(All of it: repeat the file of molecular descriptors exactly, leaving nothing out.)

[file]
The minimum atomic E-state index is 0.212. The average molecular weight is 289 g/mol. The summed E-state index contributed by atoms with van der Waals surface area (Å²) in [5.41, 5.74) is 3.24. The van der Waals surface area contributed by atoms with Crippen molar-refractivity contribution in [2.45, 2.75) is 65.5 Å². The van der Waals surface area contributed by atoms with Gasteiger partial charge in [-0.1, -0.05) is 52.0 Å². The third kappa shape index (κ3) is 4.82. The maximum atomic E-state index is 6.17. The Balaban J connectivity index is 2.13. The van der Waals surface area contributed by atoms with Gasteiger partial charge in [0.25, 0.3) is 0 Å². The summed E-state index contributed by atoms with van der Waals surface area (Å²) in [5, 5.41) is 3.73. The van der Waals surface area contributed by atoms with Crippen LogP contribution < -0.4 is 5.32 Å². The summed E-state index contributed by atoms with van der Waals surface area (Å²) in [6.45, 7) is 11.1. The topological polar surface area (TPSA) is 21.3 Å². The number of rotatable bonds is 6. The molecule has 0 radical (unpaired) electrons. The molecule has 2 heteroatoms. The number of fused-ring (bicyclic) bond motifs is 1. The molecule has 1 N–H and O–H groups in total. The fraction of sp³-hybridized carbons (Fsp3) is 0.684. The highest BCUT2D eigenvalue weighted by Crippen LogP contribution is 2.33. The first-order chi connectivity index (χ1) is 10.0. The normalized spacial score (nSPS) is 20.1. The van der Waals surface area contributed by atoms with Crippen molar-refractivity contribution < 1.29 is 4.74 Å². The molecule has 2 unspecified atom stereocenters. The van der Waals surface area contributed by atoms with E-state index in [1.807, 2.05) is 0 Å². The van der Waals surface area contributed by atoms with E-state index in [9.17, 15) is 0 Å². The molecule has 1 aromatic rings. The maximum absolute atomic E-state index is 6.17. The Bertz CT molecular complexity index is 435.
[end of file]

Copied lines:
The minimum atomic E-state index is 0.212. The average molecular weight is 289 g/mol. The summed E-state index contributed by atoms with van der Waals surface area (Å²) in [5.41, 5.74) is 3.24. The van der Waals surface area contributed by atoms with Crippen molar-refractivity contribution in [2.45, 2.75) is 65.5 Å². The van der Waals surface area contributed by atoms with Gasteiger partial charge in [-0.1, -0.05) is 52.0 Å². The third kappa shape index (κ3) is 4.82. The maximum atomic E-state index is 6.17. The Balaban J connectivity index is 2.13. The van der Waals surface area contributed by atoms with Gasteiger partial charge in [0.25, 0.3) is 0 Å². The summed E-state index contributed by atoms with van der Waals surface area (Å²) in [5, 5.41) is 3.73. The van der Waals surface area contributed by atoms with Crippen LogP contribution < -0.4 is 5.32 Å². The summed E-state index contributed by atoms with van der Waals surface area (Å²) in [6.45, 7) is 11.1. The topological polar surface area (TPSA) is 21.3 Å². The number of rotatable bonds is 6. The molecule has 0 radical (unpaired) electrons. The molecule has 2 heteroatoms. The number of fused-ring (bicyclic) bond motifs is 1. The molecule has 1 N–H and O–H groups in total. The fraction of sp³-hybridized carbons (Fsp3) is 0.684. The highest BCUT2D eigenvalue weighted by Crippen LogP contribution is 2.33. The first-order chi connectivity index (χ1) is 10.0. The normalized spacial score (nSPS) is 20.1. The van der Waals surface area contributed by atoms with Crippen molar-refractivity contribution < 1.29 is 4.74 Å². The molecule has 2 unspecified atom stereocenters. The van der Waals surface area contributed by atoms with E-state index in [1.807, 2.05) is 0 Å². The van der Waals surface area contributed by atoms with E-state index in [9.17, 15) is 0 Å². The molecule has 1 aromatic rings. The maximum absolute atomic E-state index is 6.17. The Bertz CT molecular complexity index is 435.